Like many Zimbabweans the results of this election has left me speechless, but not entirely shocked.
By Gracious Chihuri
It has been more than a week since Zimbabweans took to the polls; it’s difficult to fully digest the results and what they mean for every one of us. One thing I know from experience is that these elections like many before them have come and gone. The struggle for democracy in Zimbabwe has been dealt a massive blow.
The elections were rigged, stolen or won whichever way we want to look at it. One thing is certain in my mind, there will be no election until when they are constitutionally due. But, so where does the struggle go from here? Who will lead this struggle is now a very legitimate question that every progressive Zimbabwean should now ask.
The art of being a good visitor is knowing when to leave.
After 14 years as the face of this struggle I think it’s in the interest of democracy for Morgan Tsvangirai to set a good precedent and pass this baton to someone else. Surely he has had a fair crack of the whip. Now is time for him to concede defeat and make way. I am not saying he should congratulate Zanu PF on their so-called landslide victory and concede defeat to them. But I am merely saying in the interest of democracy and leadership renewal he should resign as leader of the MDC-T because he has failed to deliver victory against Robert Mugabe three times. There are also several reasons why I think he should quit as soon as the dust settles.
How Tsvangirai gifted this victory to Zanu PF
I, like most Zimbabweans are under no illusion that this election was somehow rigged and fraught with numerous irregularities. But it wasn’t Zanu PF’s job to stop their own victory. There are so many strategic blunders that Tsvangirai himself and the MDC-T made when they went into government.
Tsvangirai, Mugabe’s chief defender.
As soon as he started drinking tea with Mugabe, he took it upon himself to go round the world sanitising the man, telling everyone to our astonishment that the man really isn’t the monster they think he is. Really, now how are you going to spin this round and tell us, ohh I made a miscalculation, he really, really is a monster after all, and who is going to believe you now? Prematurely sanitising Mugabe wasn’t his job.
Tsvangirai the flip-flopper
The man never sticks to his word, his tenure has been characterised by flip-flopping from one issue to the next, and issuing empty threats. Unfortunately this has been feeding in to the Zanu PF narrative of portraying him as weak, indecisive and unprincipled leader. Is this not the Tsvangirai, who at some point gave the Zimbabwe Electoral Commission (Zec) a clean bill of health, oh yes Zec! Only for calling for it to be disbanded a few days before elections. Was he not calling for elections to be held in June only to change his mind?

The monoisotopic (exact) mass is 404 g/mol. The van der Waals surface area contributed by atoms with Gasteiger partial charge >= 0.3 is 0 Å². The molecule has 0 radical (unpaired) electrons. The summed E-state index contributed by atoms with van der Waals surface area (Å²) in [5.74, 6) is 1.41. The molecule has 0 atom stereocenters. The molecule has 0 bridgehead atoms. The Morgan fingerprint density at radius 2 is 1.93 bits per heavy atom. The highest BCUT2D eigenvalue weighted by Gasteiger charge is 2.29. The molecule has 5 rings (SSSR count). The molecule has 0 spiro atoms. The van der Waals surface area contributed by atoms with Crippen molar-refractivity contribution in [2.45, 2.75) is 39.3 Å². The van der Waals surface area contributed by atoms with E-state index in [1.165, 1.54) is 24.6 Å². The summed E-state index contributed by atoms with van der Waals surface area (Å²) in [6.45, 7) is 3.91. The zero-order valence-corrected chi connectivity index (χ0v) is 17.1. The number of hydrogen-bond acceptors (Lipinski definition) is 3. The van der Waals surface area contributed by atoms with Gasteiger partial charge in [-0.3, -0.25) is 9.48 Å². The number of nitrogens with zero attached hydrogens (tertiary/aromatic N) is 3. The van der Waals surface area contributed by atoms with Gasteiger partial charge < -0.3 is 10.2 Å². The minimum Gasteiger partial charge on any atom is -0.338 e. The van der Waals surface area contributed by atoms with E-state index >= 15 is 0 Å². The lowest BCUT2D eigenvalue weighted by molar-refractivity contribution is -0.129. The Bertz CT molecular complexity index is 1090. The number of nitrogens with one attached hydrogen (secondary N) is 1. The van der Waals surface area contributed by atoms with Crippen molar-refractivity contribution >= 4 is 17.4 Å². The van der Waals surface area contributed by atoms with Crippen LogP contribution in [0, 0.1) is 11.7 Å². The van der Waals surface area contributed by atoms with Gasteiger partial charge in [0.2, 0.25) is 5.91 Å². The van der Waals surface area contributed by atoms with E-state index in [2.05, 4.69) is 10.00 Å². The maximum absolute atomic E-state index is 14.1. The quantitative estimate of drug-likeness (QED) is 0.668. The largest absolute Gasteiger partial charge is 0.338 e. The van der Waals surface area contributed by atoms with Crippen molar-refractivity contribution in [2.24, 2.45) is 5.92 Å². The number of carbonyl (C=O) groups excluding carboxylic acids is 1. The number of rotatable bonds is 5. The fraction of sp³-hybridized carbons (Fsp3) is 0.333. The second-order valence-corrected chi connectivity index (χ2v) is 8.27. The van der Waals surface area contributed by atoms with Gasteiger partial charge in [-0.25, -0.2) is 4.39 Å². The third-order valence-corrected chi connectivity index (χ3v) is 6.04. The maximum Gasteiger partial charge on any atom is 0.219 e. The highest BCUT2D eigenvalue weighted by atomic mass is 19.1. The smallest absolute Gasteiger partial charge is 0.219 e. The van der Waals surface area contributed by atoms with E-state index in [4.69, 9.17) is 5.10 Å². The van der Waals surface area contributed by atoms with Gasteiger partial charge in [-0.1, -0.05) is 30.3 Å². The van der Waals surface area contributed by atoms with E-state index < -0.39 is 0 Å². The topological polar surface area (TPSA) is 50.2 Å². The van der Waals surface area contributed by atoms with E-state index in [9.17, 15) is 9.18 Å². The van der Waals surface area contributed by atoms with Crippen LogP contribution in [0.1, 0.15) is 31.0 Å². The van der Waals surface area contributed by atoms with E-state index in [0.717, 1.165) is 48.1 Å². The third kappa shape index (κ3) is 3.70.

Tsvangirai backing a dead horse
I know he and Welshman Ncube don’t see eye to eye, but couldn’t they just set their differences aside in the national interest. But I don’t think their differences were as insurmountable as Mugabe and Joshua Nkomo’s, but if these two could sit down and iron out their differences in the national interest what stopped Tsvangirai and Ncube? I am not saying Ncube is an angel, but the blame mostly lies with Tsvangirai. This for me is an unforgivable strategic blunder he personally made. He decided to back a dead horse called AGO (Arthur) Mutambara. A man who had no known constituency, was obviously defeated or gave up power voluntarily only to go back on his word, was never going to contest in the elections after all. Why back a looser when the clear winner is there, with tangible benefits?
When Lovemore Moyo temporarily lost the speakership, to his credit Ncube instructed his MPs to vote for him, and they duly did, and he was elected with their help. I thought this was an opportunity for the two to start working together and narrow their differences in time for elections. But this gesture was never reciprocated by the Tsvangirai faction. If Tsvangirai had simply backed Ncube from the start that could have clearly laid out the ground work for a coalition. For Tsvangirai to start inviting Ncube when separate primary elections had already been done for both parties was just plain naivety on his part. Zanu PF was the biggest winner in this strategic political miscalculation. If Tsvangirai had worked with Ncube, the two would have ganged up on Mugabe and maybe got better concessions, than to align himself with Mutambara who always sided with Mugabe.
Tsvangirai the damaged/compromised brand